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8.1 Timestamps, deadlines, and scheduling

A timestamp is a specification of a date (possibly with a time or a range of times) in a special format, either ‘<2003-09-16 Tue>67 or ‘<2003-09-16 Tue 09:39>’ or ‘<2003-09-16 Tue 12:00-12:30>68. A timestamp can appear anywhere in the headline or body of an Org tree entry. Its presence causes entries to be shown on specific dates in the agenda (see Weekly/daily agenda). We distinguish:

Plain timestamp; Event; Appointment

A simple timestamp just assigns a date/time to an item. This is just like writing down an appointment or event in a paper agenda. In the timeline and agenda displays, the headline of an entry associated with a plain timestamp will be shown exactly on that date.

* Meet Peter at the movies
  <2006-11-01 Wed 19:15>
* Discussion on climate change
  <2006-11-02 Thu 20:00-22:00>
Timestamp with repeater interval

A timestamp may contain a repeater interval, indicating that it applies not only on the given date, but again and again after a certain interval of N days (d), weeks (w), months (m), or years (y). The following will show up in the agenda every Wednesday:

* Pick up Sam at school
  <2007-05-16 Wed 12:30 +1w>
Diary-style sexp entries

For more complex date specifications, Org mode supports using the special sexp diary entries implemented in the Emacs calendar/diary package69. For example with optional time

* 22:00-23:00 The nerd meeting on every 2nd Thursday of the month
  <%%(diary-float t 4 2)>
Time/Date range

Two timestamps connected by ‘--’ denote a range. The headline will be shown on the first and last day of the range, and on any dates that are displayed and fall in the range. Here is an example:

** Meeting in Amsterdam
   <2004-08-23 Mon>--<2004-08-26 Thu>
Inactive timestamp

Just like a plain timestamp, but with square brackets instead of angular ones. These timestamps are inactive in the sense that they do not trigger an entry to show up in the agenda.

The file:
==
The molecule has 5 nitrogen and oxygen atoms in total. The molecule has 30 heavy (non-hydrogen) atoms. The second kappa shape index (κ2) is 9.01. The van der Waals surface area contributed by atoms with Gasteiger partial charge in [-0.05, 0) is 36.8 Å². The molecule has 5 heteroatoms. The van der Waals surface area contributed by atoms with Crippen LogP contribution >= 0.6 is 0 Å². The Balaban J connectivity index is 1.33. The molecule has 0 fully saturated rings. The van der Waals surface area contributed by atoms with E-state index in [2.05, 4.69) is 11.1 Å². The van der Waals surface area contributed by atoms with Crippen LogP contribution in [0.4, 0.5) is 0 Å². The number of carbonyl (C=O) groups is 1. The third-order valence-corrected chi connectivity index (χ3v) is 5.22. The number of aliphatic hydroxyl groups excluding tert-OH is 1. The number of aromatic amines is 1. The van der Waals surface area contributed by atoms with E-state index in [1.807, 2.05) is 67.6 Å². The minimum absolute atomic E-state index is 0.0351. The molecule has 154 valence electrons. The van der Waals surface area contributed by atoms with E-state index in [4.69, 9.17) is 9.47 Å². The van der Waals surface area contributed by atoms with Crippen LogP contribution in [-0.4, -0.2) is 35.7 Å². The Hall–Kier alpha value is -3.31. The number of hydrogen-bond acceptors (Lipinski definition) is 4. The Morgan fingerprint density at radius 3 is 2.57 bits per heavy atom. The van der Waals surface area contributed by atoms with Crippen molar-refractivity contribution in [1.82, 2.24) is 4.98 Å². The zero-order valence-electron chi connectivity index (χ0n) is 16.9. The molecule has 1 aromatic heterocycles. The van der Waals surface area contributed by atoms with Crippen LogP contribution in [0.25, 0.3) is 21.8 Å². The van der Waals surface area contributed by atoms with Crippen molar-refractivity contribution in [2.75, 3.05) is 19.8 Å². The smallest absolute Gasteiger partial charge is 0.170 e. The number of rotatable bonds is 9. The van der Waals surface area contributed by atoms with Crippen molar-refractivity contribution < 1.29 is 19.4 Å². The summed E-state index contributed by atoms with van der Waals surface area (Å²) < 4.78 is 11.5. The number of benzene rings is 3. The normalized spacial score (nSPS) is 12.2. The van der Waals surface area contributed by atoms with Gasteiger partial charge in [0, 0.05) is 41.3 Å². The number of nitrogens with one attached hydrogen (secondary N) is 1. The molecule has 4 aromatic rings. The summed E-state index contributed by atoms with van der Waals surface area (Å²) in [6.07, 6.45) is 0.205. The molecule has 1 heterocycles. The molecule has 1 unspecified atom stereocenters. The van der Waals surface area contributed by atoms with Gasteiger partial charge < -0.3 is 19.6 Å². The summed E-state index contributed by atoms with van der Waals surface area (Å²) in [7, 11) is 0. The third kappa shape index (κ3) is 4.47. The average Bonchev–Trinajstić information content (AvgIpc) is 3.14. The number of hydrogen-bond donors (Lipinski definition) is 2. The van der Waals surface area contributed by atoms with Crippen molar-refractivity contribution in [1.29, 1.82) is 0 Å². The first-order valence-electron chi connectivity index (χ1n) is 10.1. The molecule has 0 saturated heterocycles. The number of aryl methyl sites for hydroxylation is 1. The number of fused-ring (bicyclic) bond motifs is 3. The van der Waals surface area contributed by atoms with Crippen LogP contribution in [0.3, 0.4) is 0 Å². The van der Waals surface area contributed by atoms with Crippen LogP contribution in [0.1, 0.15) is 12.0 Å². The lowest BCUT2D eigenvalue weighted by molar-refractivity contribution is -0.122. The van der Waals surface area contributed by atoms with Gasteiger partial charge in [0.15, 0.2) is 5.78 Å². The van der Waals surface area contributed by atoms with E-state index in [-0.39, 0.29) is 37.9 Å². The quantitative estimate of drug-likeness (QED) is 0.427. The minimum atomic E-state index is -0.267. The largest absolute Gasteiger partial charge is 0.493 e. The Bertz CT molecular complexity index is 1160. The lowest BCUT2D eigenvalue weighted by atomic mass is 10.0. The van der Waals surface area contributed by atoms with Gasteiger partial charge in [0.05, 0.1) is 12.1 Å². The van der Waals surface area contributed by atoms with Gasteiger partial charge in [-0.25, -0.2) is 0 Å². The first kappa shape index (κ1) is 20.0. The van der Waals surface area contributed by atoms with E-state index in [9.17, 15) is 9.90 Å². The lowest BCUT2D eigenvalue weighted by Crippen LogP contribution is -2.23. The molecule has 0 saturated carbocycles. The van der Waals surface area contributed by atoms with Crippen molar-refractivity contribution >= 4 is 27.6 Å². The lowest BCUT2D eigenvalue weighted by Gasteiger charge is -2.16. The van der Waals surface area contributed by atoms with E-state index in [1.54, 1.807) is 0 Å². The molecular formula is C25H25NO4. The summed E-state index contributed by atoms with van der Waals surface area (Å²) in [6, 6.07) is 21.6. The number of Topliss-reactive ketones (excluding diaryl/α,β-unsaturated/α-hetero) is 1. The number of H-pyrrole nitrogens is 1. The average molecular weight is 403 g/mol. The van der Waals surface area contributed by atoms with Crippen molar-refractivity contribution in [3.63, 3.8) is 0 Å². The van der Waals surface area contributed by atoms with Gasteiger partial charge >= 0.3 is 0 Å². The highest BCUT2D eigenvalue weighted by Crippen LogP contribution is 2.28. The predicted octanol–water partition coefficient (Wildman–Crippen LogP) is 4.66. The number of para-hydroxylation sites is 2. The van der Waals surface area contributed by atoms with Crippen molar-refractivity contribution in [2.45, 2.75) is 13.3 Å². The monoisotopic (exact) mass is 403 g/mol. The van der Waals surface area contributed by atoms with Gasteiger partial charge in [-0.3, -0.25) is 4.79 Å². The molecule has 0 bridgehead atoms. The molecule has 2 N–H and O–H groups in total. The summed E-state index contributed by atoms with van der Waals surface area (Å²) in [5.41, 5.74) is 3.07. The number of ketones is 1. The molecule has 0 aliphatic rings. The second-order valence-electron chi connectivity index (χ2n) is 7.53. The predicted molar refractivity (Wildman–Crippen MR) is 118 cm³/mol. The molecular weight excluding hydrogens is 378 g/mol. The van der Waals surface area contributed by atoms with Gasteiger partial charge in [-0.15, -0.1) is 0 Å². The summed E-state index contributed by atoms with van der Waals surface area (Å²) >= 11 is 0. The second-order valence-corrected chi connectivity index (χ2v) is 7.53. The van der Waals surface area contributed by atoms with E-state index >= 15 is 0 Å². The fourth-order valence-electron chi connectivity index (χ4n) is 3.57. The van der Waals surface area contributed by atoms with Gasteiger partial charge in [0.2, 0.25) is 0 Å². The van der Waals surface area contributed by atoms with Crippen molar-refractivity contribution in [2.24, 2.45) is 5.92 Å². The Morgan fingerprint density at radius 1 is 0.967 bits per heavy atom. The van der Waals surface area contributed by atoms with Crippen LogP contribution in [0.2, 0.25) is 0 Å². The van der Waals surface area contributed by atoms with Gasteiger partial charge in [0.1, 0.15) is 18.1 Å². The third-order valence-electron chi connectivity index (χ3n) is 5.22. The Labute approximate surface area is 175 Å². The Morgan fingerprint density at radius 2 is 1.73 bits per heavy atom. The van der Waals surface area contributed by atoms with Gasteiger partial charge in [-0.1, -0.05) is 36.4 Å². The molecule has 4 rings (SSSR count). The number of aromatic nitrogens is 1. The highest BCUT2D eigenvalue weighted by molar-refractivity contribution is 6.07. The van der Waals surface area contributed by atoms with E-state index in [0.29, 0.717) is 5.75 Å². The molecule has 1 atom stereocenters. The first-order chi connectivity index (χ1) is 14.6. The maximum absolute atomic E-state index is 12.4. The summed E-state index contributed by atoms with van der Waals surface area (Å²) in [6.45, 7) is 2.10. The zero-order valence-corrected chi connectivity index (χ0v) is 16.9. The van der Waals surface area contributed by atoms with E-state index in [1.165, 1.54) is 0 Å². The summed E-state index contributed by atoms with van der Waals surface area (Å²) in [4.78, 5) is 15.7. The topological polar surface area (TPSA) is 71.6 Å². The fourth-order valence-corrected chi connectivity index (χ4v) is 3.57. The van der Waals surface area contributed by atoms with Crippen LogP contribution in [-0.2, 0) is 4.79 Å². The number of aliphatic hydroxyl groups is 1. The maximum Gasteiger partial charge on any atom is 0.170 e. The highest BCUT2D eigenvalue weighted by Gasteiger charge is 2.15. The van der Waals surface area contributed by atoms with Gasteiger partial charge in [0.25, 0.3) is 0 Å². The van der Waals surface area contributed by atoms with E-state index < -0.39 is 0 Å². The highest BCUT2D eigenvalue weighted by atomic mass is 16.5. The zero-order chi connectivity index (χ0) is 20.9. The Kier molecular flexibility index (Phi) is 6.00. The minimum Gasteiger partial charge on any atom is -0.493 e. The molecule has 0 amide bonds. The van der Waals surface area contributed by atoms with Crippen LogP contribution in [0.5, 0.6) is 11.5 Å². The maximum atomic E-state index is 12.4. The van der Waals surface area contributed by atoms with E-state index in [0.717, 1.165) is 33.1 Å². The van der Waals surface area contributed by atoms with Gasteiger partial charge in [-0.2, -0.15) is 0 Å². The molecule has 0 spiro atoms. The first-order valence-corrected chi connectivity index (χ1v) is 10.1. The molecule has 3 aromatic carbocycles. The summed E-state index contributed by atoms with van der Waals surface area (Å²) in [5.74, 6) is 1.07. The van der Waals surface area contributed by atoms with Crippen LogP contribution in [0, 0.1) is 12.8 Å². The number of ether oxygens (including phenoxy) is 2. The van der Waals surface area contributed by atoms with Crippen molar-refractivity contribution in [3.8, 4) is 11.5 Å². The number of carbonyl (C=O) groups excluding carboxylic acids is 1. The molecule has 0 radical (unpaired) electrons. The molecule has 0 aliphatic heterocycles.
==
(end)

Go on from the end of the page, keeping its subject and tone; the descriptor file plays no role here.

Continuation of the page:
* Gillian comes late for the fifth time
  [2006-11-01 Wed]



In this simplest form, the day name is optional when you type the date yourself. However, any dates inserted or modified by Org will add that day name, for reading convenience.


This is inspired by the standard ISO 8601 date/time format. To use an alternative format, see Custom time format.


When working with the standard diary sexp functions, you need to be very careful with the order of the arguments. That order depend evilly on the variable calendar-date-style (or, for older Emacs versions, european-calendar-style). For example, to specify a date December 12, 2005, the call might look like (diary-date 12 1 2005) or (diary-date 1 12 2005) or (diary-date 2005 12 1), depending on the settings. This has been the source of much confusion. Org mode users can resort to special versions of these functions like org-date or org-anniversary. These work just like the corresponding diary- functions, but with stable ISO order of arguments (year, month, day) wherever applicable, independent of the value of calendar-date-style.

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